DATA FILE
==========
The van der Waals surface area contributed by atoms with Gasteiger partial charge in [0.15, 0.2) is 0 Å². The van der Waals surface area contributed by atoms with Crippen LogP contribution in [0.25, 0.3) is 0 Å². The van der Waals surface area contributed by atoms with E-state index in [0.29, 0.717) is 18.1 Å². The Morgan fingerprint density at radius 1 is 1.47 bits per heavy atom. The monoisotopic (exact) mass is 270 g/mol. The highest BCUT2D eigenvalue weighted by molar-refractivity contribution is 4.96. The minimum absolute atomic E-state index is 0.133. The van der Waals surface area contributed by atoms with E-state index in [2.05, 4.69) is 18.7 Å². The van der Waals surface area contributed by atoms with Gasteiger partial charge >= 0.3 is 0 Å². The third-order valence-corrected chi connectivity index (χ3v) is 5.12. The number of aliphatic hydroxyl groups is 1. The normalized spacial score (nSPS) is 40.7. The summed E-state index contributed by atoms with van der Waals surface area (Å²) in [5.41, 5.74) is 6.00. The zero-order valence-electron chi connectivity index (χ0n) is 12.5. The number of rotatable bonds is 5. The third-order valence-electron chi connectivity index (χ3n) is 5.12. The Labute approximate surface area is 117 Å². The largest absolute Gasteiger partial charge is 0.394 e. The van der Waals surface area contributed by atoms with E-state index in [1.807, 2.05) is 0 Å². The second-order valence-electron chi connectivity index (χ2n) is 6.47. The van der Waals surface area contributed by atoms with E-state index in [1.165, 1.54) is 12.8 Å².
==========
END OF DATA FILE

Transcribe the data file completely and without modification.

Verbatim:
The van der Waals surface area contributed by atoms with Gasteiger partial charge in [0.15, 0.2) is 0 Å². The van der Waals surface area contributed by atoms with Crippen LogP contribution in [0.25, 0.3) is 0 Å². The van der Waals surface area contributed by atoms with E-state index in [0.29, 0.717) is 18.1 Å². The Morgan fingerprint density at radius 1 is 1.47 bits per heavy atom. The monoisotopic (exact) mass is 270 g/mol. The highest BCUT2D eigenvalue weighted by molar-refractivity contribution is 4.96. The minimum absolute atomic E-state index is 0.133. The van der Waals surface area contributed by atoms with E-state index in [2.05, 4.69) is 18.7 Å². The van der Waals surface area contributed by atoms with Gasteiger partial charge >= 0.3 is 0 Å². The third-order valence-corrected chi connectivity index (χ3v) is 5.12. The number of aliphatic hydroxyl groups is 1. The normalized spacial score (nSPS) is 40.7. The summed E-state index contributed by atoms with van der Waals surface area (Å²) in [5.41, 5.74) is 6.00. The zero-order valence-electron chi connectivity index (χ0n) is 12.5. The number of rotatable bonds is 5. The third-order valence-electron chi connectivity index (χ3n) is 5.12. The Labute approximate surface area is 117 Å². The largest absolute Gasteiger partial charge is 0.394 e. The van der Waals surface area contributed by atoms with E-state index in [1.807, 2.05) is 0 Å². The second-order valence-electron chi connectivity index (χ2n) is 6.47. The van der Waals surface area contributed by atoms with E-state index in [1.165, 1.54) is 12.8 Å².